Today’s post will be a video from a local access facility circa 2010 of the NH Telephone Museum. This was produced at the Londonderry, NH Access Center (LACTV.) Apologies for the scratchy audio.
A little known fact: I know the people (including the host) from this facility and I once lived in Londonderry at the time, I was going to go up to Warner with host but was unable due to scheduling. I’ve done some programming for them and I wouldn’t allow such audio quality to happen if I taped it.
With that aside this 18 minute segment features the NH Telephone Museum, featuring an interview of the president of the museum, and demos of exhibits, some changed since the recording and the first time I ever went on March 7th.
Below features one exhibit the morse code system
Sidenote: If you listen to WTIC radio in Connecticut, they use the Morse Code V for the top of the hour alert (if you were one of those people who set clocks to a radio time. I once did before the age of cell phones, digital cable, broadband internet syncing to time servers often) V stood for Victory, such tone was used after World War II, for that station.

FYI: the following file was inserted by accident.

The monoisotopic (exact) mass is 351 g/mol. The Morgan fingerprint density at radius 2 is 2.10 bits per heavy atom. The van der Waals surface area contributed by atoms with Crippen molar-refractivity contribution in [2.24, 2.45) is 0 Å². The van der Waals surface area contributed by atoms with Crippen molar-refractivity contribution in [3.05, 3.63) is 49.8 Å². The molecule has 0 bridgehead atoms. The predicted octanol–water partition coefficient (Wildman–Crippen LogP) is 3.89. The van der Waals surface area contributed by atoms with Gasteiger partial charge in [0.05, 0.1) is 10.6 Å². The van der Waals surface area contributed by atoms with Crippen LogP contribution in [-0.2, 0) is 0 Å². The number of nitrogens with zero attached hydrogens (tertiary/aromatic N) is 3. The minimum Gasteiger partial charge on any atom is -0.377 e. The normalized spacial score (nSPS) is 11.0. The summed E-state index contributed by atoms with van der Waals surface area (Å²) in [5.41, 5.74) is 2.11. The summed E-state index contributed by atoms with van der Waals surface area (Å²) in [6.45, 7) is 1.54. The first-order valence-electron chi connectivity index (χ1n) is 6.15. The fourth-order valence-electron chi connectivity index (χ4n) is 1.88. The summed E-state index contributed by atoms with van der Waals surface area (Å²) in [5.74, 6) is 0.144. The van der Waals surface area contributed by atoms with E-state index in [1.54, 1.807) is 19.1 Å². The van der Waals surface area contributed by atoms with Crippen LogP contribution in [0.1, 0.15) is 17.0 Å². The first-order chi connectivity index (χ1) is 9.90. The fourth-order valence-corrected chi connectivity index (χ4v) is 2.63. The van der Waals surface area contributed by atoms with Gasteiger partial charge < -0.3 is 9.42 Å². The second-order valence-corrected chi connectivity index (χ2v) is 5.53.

If you happen to see the switchboard post from earlier on, this video featured the demo of how a switchboard worked.
In the end of this segment featured their Step By Step switch functioning. Since this airing, and when I visited earlier this month, the switch was malfunctioning. The switch locked up and couldn’t place a call to the other phone featured. Now it can be fixed, as many step by steps were replaced ultimately by Electronic Switching Systems such Nortel’s DMS or AT&T’s ESS or other switches by the 80s (some markets, yes some of them were still using this technology as late as the early 1990s), so likely there are retired techs that are out there in theory who could fix such thing.
Remember that was just one switch. SXS switches were essentially motorized and automated switchboards. To handle a community, there were in some places hundreds of these switches, and it would be very noisy. From what I’ve gathered from viewing other YouTube videos was the SXS switches were electromechanical, and even in the modern world of ESS (and now IP based switching) that the smell of the switches still exists in many central offices.
I’d recommend this place if you are in the area, it’s got something for everyone and you can literally get lost for hours if you’re a telecom pro, someone who worked for the industry, or just the hobbyist. More stills from my visit will follow over time. Thanks to Erin and LACTV for giving me the copy.